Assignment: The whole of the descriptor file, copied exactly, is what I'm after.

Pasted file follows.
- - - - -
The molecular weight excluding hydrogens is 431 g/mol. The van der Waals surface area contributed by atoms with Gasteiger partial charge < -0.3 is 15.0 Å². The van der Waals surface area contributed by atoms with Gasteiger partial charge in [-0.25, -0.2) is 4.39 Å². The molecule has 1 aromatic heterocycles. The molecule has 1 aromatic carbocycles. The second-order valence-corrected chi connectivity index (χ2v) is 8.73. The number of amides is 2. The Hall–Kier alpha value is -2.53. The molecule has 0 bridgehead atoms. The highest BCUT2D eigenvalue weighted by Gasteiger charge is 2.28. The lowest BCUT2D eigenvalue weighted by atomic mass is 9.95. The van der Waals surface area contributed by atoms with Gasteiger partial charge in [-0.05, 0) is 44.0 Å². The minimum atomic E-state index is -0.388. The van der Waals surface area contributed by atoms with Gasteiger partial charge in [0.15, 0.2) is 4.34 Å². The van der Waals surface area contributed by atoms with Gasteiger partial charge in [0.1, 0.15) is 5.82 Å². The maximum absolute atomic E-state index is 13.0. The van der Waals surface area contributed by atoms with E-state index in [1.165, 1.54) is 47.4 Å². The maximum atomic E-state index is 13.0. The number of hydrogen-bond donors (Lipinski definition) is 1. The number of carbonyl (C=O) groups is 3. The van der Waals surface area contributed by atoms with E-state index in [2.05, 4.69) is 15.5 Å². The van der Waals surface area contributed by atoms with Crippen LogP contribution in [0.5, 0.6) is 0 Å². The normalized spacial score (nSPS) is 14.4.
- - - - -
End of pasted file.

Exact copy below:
The molecular weight excluding hydrogens is 431 g/mol. The van der Waals surface area contributed by atoms with Gasteiger partial charge < -0.3 is 15.0 Å². The van der Waals surface area contributed by atoms with Gasteiger partial charge in [-0.25, -0.2) is 4.39 Å². The molecule has 1 aromatic heterocycles. The molecule has 1 aromatic carbocycles. The second-order valence-corrected chi connectivity index (χ2v) is 8.73. The number of amides is 2. The Hall–Kier alpha value is -2.53. The molecule has 0 bridgehead atoms. The highest BCUT2D eigenvalue weighted by Gasteiger charge is 2.28. The lowest BCUT2D eigenvalue weighted by atomic mass is 9.95. The van der Waals surface area contributed by atoms with Gasteiger partial charge in [-0.05, 0) is 44.0 Å². The minimum atomic E-state index is -0.388. The van der Waals surface area contributed by atoms with Gasteiger partial charge in [0.15, 0.2) is 4.34 Å². The van der Waals surface area contributed by atoms with Gasteiger partial charge in [0.1, 0.15) is 5.82 Å². The maximum absolute atomic E-state index is 13.0. The van der Waals surface area contributed by atoms with E-state index in [1.165, 1.54) is 47.4 Å². The maximum atomic E-state index is 13.0. The number of hydrogen-bond donors (Lipinski definition) is 1. The number of carbonyl (C=O) groups is 3. The van der Waals surface area contributed by atoms with E-state index in [2.05, 4.69) is 15.5 Å². The van der Waals surface area contributed by atoms with Crippen LogP contribution in [0.5, 0.6) is 0 Å². The normalized spacial score (nSPS) is 14.4.